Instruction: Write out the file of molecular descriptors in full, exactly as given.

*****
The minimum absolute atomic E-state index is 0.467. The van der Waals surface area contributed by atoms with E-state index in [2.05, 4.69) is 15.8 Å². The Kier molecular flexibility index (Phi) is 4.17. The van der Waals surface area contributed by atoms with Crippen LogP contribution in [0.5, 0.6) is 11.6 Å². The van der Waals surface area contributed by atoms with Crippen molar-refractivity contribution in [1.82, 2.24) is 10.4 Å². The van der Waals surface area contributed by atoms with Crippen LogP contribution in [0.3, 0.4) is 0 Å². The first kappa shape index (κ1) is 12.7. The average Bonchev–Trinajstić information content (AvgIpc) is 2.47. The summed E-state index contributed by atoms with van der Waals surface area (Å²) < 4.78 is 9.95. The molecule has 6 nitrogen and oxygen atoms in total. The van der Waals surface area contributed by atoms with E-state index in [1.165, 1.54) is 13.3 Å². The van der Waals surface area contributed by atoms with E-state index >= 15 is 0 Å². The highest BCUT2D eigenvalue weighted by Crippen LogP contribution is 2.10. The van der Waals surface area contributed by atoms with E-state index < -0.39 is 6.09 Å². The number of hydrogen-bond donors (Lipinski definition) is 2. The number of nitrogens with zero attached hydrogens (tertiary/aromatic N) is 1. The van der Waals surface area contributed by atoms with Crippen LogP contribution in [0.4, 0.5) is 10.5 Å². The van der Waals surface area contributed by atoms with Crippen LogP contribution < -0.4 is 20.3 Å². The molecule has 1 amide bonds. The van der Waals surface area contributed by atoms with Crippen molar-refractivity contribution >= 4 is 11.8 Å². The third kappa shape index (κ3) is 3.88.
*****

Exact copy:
The minimum absolute atomic E-state index is 0.467. The van der Waals surface area contributed by atoms with E-state index in [2.05, 4.69) is 15.8 Å². The Kier molecular flexibility index (Phi) is 4.17. The van der Waals surface area contributed by atoms with Crippen LogP contribution in [0.5, 0.6) is 11.6 Å². The van der Waals surface area contributed by atoms with Crippen molar-refractivity contribution in [1.82, 2.24) is 10.4 Å². The van der Waals surface area contributed by atoms with Crippen LogP contribution in [0.3, 0.4) is 0 Å². The first kappa shape index (κ1) is 12.7. The average Bonchev–Trinajstić information content (AvgIpc) is 2.47. The summed E-state index contributed by atoms with van der Waals surface area (Å²) < 4.78 is 9.95. The molecule has 6 nitrogen and oxygen atoms in total. The van der Waals surface area contributed by atoms with E-state index in [1.165, 1.54) is 13.3 Å². The van der Waals surface area contributed by atoms with E-state index >= 15 is 0 Å². The highest BCUT2D eigenvalue weighted by Crippen LogP contribution is 2.10. The van der Waals surface area contributed by atoms with E-state index < -0.39 is 6.09 Å². The number of hydrogen-bond donors (Lipinski definition) is 2. The number of nitrogens with zero attached hydrogens (tertiary/aromatic N) is 1. The van der Waals surface area contributed by atoms with Crippen LogP contribution in [0.4, 0.5) is 10.5 Å². The van der Waals surface area contributed by atoms with Crippen LogP contribution < -0.4 is 20.3 Å². The molecule has 1 amide bonds. The van der Waals surface area contributed by atoms with Crippen molar-refractivity contribution >= 4 is 11.8 Å². The third kappa shape index (κ3) is 3.88.